ALBANY, Ga. -- Changing the Dougherty County School System's math curriculum twice in two years doesn't add up, system staff told a Dougherty School Board committee.
The board's Instructional Accountability Committee spent two hours Monday going over mathematics curriculum, secondary assessment transition plans and the potential career academy.
Secondary Math Supervisor Sonia King gave the panel a curriculum update. The Georgia Board of Education recently decided to allow local school districts a choice of teaching mathematics on a discrete pathway -- a method in which the math courses are taught in isolation -- or on an integrated pathway in which each math course includes portions of algebra, geometry and statistics.
Currently, Dougherty is on the integrated system. There are already plans in place to change over to the Common Core Georgia Performance Standards curriculum during the 2012-13 school year. That's the reason King recommended staying with the integrated system for the near term.
"I recommend staying on the integrated pathway (for 2011-12) and then decide (with stakeholder input) whether to go with integrated or discrete for the next school year," she said. "This gives us time to secure resources to train teachers properly (for the selected pathway)."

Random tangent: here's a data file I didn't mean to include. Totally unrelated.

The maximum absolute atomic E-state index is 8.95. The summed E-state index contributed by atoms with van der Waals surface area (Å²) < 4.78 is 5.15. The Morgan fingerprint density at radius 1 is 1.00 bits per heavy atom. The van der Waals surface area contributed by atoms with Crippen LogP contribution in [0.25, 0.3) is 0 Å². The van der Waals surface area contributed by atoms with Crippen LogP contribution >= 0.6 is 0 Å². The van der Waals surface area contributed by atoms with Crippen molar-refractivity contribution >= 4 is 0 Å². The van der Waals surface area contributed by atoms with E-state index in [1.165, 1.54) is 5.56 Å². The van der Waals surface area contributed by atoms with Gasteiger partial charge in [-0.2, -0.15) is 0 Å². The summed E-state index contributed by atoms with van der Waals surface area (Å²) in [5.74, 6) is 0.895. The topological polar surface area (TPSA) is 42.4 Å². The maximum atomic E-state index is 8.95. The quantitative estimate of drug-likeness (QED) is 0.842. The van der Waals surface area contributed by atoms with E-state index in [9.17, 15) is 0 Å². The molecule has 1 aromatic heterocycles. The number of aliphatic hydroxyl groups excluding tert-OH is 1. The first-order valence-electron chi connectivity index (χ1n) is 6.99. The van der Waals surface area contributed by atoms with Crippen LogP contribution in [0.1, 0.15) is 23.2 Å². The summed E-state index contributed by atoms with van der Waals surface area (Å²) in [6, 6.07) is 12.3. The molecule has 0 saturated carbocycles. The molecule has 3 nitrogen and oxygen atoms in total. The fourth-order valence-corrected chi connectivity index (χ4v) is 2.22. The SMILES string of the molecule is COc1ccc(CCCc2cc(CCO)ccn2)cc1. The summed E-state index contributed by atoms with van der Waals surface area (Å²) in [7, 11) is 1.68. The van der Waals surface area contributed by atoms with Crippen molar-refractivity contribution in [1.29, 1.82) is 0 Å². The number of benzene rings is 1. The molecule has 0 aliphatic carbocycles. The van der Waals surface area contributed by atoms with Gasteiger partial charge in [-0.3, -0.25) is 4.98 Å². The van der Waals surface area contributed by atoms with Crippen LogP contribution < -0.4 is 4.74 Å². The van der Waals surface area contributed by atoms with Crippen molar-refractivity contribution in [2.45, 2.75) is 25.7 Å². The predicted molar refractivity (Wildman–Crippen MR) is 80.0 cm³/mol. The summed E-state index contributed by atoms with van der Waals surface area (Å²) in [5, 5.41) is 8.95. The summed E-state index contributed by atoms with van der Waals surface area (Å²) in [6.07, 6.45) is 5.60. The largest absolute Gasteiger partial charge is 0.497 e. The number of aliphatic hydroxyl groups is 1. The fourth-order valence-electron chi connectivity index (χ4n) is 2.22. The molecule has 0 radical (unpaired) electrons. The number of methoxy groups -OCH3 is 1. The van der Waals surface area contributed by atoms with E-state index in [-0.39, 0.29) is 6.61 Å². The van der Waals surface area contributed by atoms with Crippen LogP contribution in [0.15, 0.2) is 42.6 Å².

"If we changed (before 2012-13), we would have had the curriculum changed two times in two years."
During the 2012-13 school year, the common core curriculum will be implemented on whichever pathway the board chooses for Dougherty's students.
In other business, Dianne Daniels, assistant superintendent for curriculum and instruction, presented to the committee plans for phasing out the Georgia High School Graduation Test (GHSGT).
"The state has looked at the Georgia High School Graduation Test," Daniels said. "We are in the process of phasing out (the GHSGT) and phasing in the End-of-Course Test (beginning in the 2011-12 academic year)."
Statewide, the plan is for students entering into the ninth grade during the coming school year to begin using only end-of-course exams. That would do away with the graduation test. For the time being, the exams will account for 15 percent of the student's grade, but it should soon account for 25 percent as the GHSGT is phased out.
Officials were also given an update on the career academy process. A letter of intent was submitted to the state earlier this year, with the next step being to apply for a planning and implementation grant, and then process a charter petition renewal.
"Once the charter is approved by the local board, it goes to the (state) Department of Education," explained Daniels.
A question was posed as to whether applying for the grant, which would be for $75,000, obligates the board to establish a career academy. Daniels said she would get a definitive answer to that question.
If the planning grant is OK'd, there will be a review period before going into the process of approving the charter.
Also, plans were announced for the Magnet Schools of America conference taking place May 15-18 in Indianapolis. Board member Darrel Ealum expressed his interest to attend the conference.